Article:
Leaders who will thrive are also courageous in recognising what their priorities are and delegating all other necessary tasks. They do not need to be in every meeting or cc’ed in every email. They are also adept at eliminating unnecessary tasks and red tape. Doing so allows them to focus completely on the things that are actually important. It also gives autonomy to their team members to take a leadership role in their tasks. Giving autonomy in this way has been linked to productivity and job satisfaction improvements. In large organisations it is a good idea to couple this tactic with a high level of transparency. That is, provide a system whereby all other colleagues can find out the status of tasks with which they are not actively involved. This functions as a method to build trust, which has knock-on effects for psychological safety at the organisational level. Within smaller teams, updates can be done verbally within team meetings. This approach eliminates the bloat of unnecessary reporting and allows for higher levels of team cohesion.

Leaders who will thrive are also courageous in risk taking. They are confident in taking risks recognising it is the only way that true progress can be made. They are not, however, over-confident in forecasting the predicted outcome. Rather, they are honest with their team about calculating future payoffs, recognising clearly what they do not know.

When taking a risk, courageous leaders gather their team’s perspective on the associated costs, benefits, and risks and reflect this in their decision-making. They are always willing to change their mind on their starting viewpoint. When there are disagreements within the team on the direction of travel, these disagreements are recorded by the leader for future reference. Courageous leaders never force consensus-based decision-making. Rather, they allow a disagree-and-commit declaration by their team’s members (as made popular by Amazon). Courageous leaders also look back over the data they recorded on who disagreed and why. This allows for learning on the perspectives that may have been overlooked to enable better decision-making the next time around. Courageous leaders are open with their team regarding blind spots they found in these post-mortems.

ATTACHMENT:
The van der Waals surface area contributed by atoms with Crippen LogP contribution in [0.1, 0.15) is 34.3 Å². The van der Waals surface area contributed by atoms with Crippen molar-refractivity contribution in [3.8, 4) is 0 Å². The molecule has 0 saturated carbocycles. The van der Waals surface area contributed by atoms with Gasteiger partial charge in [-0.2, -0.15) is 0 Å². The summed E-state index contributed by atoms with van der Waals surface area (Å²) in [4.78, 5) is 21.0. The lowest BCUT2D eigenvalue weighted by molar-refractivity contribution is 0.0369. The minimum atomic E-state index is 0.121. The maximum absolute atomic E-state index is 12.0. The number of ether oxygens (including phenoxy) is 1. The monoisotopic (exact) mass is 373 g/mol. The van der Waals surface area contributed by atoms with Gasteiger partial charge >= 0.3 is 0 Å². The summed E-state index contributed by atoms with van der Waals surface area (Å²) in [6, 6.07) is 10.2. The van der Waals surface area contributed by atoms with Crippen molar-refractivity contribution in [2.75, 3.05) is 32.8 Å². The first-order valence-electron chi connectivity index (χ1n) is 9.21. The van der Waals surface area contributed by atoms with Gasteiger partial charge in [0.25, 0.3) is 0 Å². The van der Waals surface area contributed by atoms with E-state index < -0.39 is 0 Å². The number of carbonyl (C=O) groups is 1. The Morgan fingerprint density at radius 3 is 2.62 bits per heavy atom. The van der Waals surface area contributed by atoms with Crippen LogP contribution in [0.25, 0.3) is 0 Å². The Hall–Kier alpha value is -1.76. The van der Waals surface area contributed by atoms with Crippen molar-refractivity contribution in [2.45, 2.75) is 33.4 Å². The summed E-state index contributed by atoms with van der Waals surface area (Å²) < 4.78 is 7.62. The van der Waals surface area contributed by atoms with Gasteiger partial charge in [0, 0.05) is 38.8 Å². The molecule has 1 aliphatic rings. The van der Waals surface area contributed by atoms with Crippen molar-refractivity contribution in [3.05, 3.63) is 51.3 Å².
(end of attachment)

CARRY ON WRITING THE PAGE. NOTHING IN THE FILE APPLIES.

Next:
‘Courage and Leadership’ is written with the hope that every single leader can take more courage in how they run their meetings, delegate priorities and tasks and take risks in 2023.

Taking such courage holds one key to enabling diverse teams and gaining in terms of productivity!

♣♣♣

Notes:

  • This blog post represents the views of its author(s), not the position of LSE Business Review or the London School of Economics.
  • Featured image by Cristian Escobar on Unsplash
  • When you leave a comment, you’re agreeing to our Comment Policy.

About the author

Grace Lordan

Grace Lordan is an Associate Professor in the Department of Psychological and Behavioural Sciences at LSE. She is the founder and director of LSE's The Inclusion Initiative (http://www.lse.ac.uk/tii), a new research centre that is demonstrating that inclusive leadership is good for business and creating inclusive leaders. Grace is also the author of "Think Big, Take Small Steps and Build the Future you Want". She has written for Harvard Business Review and the Financial Times and publishes regularly in top peer reviewed journals. http://www.gracelordan.com/

Posted In: Leadership | LSE Authors